If, like me, you’re a firm believer in New Year’s resolutions, early January ushers in the prospect of renewed energy and exciting opportunities. And as tradition has it, it’s also a time to enter the prediction game.
To sum up:
Notably, and despite increasing conflicts and growing fragility, Afghanistan is expected to increase its growth to 2.7 percent rate this year.
In this otherwise positive outlook, Pakistan’s growth is projected to slow to 3.7 percent in fiscal year 2018-19 as the country is tightening its financial conditions to help counter rising inflation and external vulnerabilities.
However, activity is projected to rebound and average 4.6 percent over the medium term.
And to reach that goal, the region is committed to getting its business environment in better shape to create more and better jobs for its people.
That was one of the main takeaways from the latest Doing Business 2019, which shows how South Asia has made further gains to improve the ease of doing business and carried out a total of 19 business reforms in the past year--the second highest number ever.
Specifically, and in a first for South Asia, two of the region’s economies, India and Afghanistan, earned coveted spots as global top improvers.
This strong reform agenda reflects a political commitment across the region to lift barriers affecting businesses, especially local small and medium-sized enterprises, and unleash innovation and technological progress that drive growth.
However, several risks may hamper South Asia’s growth momentum.
First, These fiscal burdens could store up trouble for the future and make the region more vulnerable to a faster-than-expected tightening of global financial conditions.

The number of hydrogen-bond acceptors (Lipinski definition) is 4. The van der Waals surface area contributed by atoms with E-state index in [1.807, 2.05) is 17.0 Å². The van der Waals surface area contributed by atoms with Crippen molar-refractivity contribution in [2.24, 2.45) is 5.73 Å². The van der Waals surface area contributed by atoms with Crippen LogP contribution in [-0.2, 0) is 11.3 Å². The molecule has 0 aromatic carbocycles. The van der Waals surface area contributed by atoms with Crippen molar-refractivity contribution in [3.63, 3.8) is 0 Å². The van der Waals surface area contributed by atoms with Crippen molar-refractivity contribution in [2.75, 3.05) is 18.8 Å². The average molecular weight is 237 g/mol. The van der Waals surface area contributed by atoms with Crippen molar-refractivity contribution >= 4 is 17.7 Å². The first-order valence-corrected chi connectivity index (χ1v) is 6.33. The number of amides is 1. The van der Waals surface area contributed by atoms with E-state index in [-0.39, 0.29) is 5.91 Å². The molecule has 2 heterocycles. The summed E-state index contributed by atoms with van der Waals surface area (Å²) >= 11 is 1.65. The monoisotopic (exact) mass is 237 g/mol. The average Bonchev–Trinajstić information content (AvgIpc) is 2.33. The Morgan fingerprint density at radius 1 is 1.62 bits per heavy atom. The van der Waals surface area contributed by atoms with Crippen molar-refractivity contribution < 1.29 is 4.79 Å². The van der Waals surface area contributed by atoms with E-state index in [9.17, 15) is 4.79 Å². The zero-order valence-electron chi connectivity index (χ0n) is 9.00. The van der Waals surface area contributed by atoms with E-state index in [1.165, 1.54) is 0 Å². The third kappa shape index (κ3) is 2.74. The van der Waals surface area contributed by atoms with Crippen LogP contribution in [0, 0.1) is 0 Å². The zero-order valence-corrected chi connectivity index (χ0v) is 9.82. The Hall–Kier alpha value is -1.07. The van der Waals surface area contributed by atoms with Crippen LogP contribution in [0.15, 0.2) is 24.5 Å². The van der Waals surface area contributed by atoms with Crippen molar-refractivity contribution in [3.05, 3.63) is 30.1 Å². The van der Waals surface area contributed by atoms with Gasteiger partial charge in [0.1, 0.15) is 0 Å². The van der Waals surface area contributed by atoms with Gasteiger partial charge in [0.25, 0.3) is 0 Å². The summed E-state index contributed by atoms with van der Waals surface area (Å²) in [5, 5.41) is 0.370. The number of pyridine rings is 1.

Further to that, tax revenue is consistently low across most South Asian countries and at rates below that of other developing countries with a similar income per capita.
To be true, some countries have expanded their tax bases and curbed tax exemptions and fraud, but their revenue remains lower than government expenditures, creating large fiscal deficits that need to be financed through public borrowing.
But beyond its persistent budget deficits and high levels of debt,
Investing in people early, and often, can lay a strong foundation for the growth and competitiveness of nations.
That is, chiefly, the upshot of the Human Capital Project, a global effort led by the World Bank to accelerate investments in people for greater equity and economic growth.
And in that regard, South Asia – home to 33 percent of the world’s poor – needs to do a much better job.
The Bank’s Human Capital Index which ranks 157 economies on indicators like child mortality, health, and education shows that children born in South Asia still have ways to go to achieve their full potential--especially in Afghanistan (#133), Bangladesh (#106), India (#115), Nepal (#102), and Pakistan (#134).
On the bright side, Sri Lanka is ahead of other South Asian countries and ranks at #74—higher than could be expected for its income level
Stunting in South Asia remains the highest in the world, with 36 percent of children stunted or of low height for their age.
Across the region, almost 13 million children of primary age are still out of school, and even when kids go to school the quality of learning falls behind – for example, many students are not able to read grade-relevant text in their own language.
With technology changing the very nature of work, investing in human capital has never been more critical.
And while progress in building human capital is hard to achieve, South Asia has proven it can pursue challenging reforms to grow its economies, invest in health and education, and spread prosperity more widely.
In that journey, we’re dedicated to continuing our work with governments in the region to secure a brighter future for their people.